It's the likes of chemical purveyors such as Monsanto that got farmers into this mess.  They aren't going to solve it in any rational way.  "Are we as a discipline," these weed scientists ask, "so committed to maintaining profits for the agrochemical industry that we cannot offer up realistic long-term solutions to this pressing problem?"

The real solution, they say, if there is to be one, requires crop rotation with a greater diversity of crops, as that tends to increase the diversity of weeds in a field as well.  Yes, farmers will use herbicides on these weeds, but it will be a range of different ones, and resistance will be slower to develop.  And, farmers should use herbicides far less frequently than they now do, on schedules recommended by, who else?, the herbicide manufacturers.  That would help in the short term.

But, in the longer term, the resistance roller coaster, and dependence on the chemical companies that manufacture both resistant plants and herbicides, needs to slow down.
More research on herbicide alternatives is required. Research on allelochemicals and biofumigants, diverse crop rotations, higher crop seeding rates, intercropping, competitive cultivars and planting patterns, physical weed control, weed seed destruction, and reducing weed seed and vegetative propagule dormancy is crucial for a sustainable future. Combinations of a diversity of tactics in integrated crop management systems augment herbicide-based weed control (Harker et al. 2009) and lengthen the useful life of valuable herbicide tools.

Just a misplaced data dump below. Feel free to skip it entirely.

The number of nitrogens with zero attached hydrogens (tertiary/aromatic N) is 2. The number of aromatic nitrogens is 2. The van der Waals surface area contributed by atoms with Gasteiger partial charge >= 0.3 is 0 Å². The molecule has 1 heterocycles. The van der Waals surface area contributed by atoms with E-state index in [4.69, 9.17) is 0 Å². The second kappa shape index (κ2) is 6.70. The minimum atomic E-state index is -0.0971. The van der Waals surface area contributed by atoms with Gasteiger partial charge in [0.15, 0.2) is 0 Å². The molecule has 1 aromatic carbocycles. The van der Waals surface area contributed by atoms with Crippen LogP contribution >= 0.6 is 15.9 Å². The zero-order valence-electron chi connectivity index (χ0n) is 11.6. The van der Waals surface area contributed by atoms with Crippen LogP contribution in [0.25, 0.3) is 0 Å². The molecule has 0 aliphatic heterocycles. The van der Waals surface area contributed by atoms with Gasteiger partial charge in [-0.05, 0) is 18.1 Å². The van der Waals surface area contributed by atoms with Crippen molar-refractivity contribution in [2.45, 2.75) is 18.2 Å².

Chemical companies that naturally have, or even that created, vested interests shouldn't be allowed the overpowering influence that enables them to continue to call the shots, because of course it's not in their interest to solve the problem except by more chemicals that depend on evolution not happening.

The problem is not with science per se, nor even with industrial-scale agriculture.  The problem is with overly simple solutions and, equally perhaps, an over-confidence that  industrialized science can itself always evolve a step or two faster than the organisms it's targeting.